Every ten seconds, the oscillator 47 inhibits the operation of the switching power supply 45 for fifty milliseconds. During this period, the current drawn from the photovoltaic array 41 falls to zero, and the voltage across the terminals 43 and 44 of the photovoltaic array 41 rises to the open circuit voltage of the photovoltaic array. Current flows through the diode 51 to charge the capacitor 52 to a voltage approaching the open circuit voltage of the photovoltaic array 41.
When the oscillator 47 ceases to inhibit the operation of the switching power supply, the voltage across the terminals 43 and 44 falls to its loaded value, and the diode 51 minimises flow of current away from the capacitor 52. The relative values of voltage between the terminals 43 and 44 and the voltage across the capacitor 52 are constantly compared by the comparator 57, and the output from the comparator 57 signals the regulator 58 to increase or decrease the power flow from the photovoltaic array 41 according to whether the operating voltage of the photovoltaic array 41 is less or more than seventy-seven percent of the open-circuit voltage of the photovoltaic array 41, as determined by the voltage across the capacitor 52.
The comparator 57 compares these voltages, and controls the regulator 58 to maintain the voltage across the terminals 43 and 44 at seventy-seven percent of the voltage across the capacitor 52.
The charge on the capacitor 52 gradually leaks away through the resistors 53 and 54, allowing the voltage across the capacitor 52 to fall gradually such that it may follow a fall in the open circuit voltage of the photovoltaic array.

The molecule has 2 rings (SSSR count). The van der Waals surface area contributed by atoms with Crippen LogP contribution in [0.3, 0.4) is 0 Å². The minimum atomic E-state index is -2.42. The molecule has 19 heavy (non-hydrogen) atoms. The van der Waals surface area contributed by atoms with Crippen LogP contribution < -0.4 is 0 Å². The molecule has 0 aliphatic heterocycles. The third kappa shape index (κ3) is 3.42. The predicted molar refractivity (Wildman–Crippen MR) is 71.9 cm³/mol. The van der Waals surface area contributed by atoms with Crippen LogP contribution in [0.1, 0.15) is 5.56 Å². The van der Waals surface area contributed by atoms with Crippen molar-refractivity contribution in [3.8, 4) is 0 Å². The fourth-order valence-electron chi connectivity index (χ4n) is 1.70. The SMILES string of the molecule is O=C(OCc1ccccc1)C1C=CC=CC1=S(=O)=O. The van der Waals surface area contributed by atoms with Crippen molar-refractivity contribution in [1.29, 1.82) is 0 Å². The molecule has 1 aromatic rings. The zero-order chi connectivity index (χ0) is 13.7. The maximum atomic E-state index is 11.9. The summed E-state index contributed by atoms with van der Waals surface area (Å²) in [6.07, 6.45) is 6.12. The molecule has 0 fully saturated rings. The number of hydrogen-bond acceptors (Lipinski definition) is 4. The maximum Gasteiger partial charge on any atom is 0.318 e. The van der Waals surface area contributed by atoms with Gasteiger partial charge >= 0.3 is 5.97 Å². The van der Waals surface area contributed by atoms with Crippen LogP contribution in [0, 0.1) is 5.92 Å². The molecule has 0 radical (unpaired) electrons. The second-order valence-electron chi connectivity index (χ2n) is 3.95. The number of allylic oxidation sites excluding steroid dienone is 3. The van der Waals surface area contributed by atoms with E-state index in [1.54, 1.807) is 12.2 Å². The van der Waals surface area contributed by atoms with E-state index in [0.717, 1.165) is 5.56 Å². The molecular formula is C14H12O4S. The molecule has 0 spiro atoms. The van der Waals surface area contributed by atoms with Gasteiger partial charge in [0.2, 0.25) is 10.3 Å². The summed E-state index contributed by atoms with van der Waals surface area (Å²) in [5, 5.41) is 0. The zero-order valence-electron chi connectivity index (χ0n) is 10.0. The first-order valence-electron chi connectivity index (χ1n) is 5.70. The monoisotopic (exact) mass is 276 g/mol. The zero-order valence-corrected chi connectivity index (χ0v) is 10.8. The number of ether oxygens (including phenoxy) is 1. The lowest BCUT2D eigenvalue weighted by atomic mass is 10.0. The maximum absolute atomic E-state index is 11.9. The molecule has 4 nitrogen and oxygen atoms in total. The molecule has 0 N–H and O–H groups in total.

As shown in FIG. 3, the power converter apparatus 60 derives its power from a photovoltaic power array 61 made up of photovoltaic cells 62. A separate reference array 63 made up of photovoltaic cells 62 is located in close proximity to the power array 61 such that it experiences similar insolation and temperature conditions to the power array 61.
The open-circuit voltage of the reference array 63 will, under these conditions, maintain direct proportionality with the open-circuit voltage of the power array 61. The positive terminal 64 and the negative terminal 65 of the power array 61 are connected to the switching power converter 66, and the latter is, in turn, connected to a load 67.
A comparator 68 has one of its input terminals connected to the centre point of a resistive divider comprising a positive-rail resistor 69 and a negative-rail resistor 70. The negative terminal of the reference array 63 is connected in common with the negative terminal 65 of the power array 61, while the positive terminal of the reference array 63 is connected to a resistive divider formed of an upper resistor 71 and a lower resistor 72. The junction of the resistors 71 and 72 is connected to the second input terminal of the comparator 68.